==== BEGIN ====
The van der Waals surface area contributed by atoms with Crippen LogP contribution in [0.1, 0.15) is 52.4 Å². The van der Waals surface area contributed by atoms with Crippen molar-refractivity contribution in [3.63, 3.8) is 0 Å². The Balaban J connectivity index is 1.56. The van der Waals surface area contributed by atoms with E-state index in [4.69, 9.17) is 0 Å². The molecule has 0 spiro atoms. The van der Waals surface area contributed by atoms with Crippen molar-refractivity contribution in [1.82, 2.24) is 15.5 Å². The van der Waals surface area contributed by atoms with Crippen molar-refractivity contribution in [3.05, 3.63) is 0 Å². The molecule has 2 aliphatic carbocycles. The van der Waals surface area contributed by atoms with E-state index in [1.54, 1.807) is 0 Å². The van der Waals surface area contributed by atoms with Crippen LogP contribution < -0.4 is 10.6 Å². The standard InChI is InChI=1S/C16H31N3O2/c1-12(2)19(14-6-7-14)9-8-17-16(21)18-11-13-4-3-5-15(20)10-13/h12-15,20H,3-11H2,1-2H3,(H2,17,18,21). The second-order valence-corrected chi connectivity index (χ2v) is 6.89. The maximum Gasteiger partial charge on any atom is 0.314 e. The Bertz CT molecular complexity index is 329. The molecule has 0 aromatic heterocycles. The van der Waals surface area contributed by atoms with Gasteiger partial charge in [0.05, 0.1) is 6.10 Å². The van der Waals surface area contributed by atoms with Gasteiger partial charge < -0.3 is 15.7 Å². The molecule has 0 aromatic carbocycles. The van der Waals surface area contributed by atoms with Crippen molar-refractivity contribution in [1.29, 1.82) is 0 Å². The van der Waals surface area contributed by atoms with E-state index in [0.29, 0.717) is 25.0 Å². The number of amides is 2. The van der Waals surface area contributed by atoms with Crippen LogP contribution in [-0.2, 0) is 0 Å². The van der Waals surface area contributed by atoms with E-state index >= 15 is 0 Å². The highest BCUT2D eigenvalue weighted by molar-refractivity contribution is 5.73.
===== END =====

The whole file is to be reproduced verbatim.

The van der Waals surface area contributed by atoms with Crippen LogP contribution in [0.1, 0.15) is 52.4 Å². The van der Waals surface area contributed by atoms with Crippen molar-refractivity contribution in [3.63, 3.8) is 0 Å². The Balaban J connectivity index is 1.56. The van der Waals surface area contributed by atoms with E-state index in [4.69, 9.17) is 0 Å². The molecule has 0 spiro atoms. The van der Waals surface area contributed by atoms with Crippen molar-refractivity contribution in [1.82, 2.24) is 15.5 Å². The van der Waals surface area contributed by atoms with Crippen molar-refractivity contribution in [3.05, 3.63) is 0 Å². The molecule has 2 aliphatic carbocycles. The van der Waals surface area contributed by atoms with E-state index in [1.54, 1.807) is 0 Å². The van der Waals surface area contributed by atoms with Crippen LogP contribution < -0.4 is 10.6 Å². The standard InChI is InChI=1S/C16H31N3O2/c1-12(2)19(14-6-7-14)9-8-17-16(21)18-11-13-4-3-5-15(20)10-13/h12-15,20H,3-11H2,1-2H3,(H2,17,18,21). The second-order valence-corrected chi connectivity index (χ2v) is 6.89. The maximum Gasteiger partial charge on any atom is 0.314 e. The Bertz CT molecular complexity index is 329. The molecule has 0 aromatic heterocycles. The van der Waals surface area contributed by atoms with Gasteiger partial charge in [0.05, 0.1) is 6.10 Å². The van der Waals surface area contributed by atoms with Gasteiger partial charge < -0.3 is 15.7 Å². The molecule has 0 aromatic carbocycles. The van der Waals surface area contributed by atoms with Crippen molar-refractivity contribution in [1.29, 1.82) is 0 Å². The van der Waals surface area contributed by atoms with E-state index in [0.29, 0.717) is 25.0 Å². The number of amides is 2. The van der Waals surface area contributed by atoms with Crippen LogP contribution in [-0.2, 0) is 0 Å². The van der Waals surface area contributed by atoms with E-state index >= 15 is 0 Å². The highest BCUT2D eigenvalue weighted by molar-refractivity contribution is 5.73.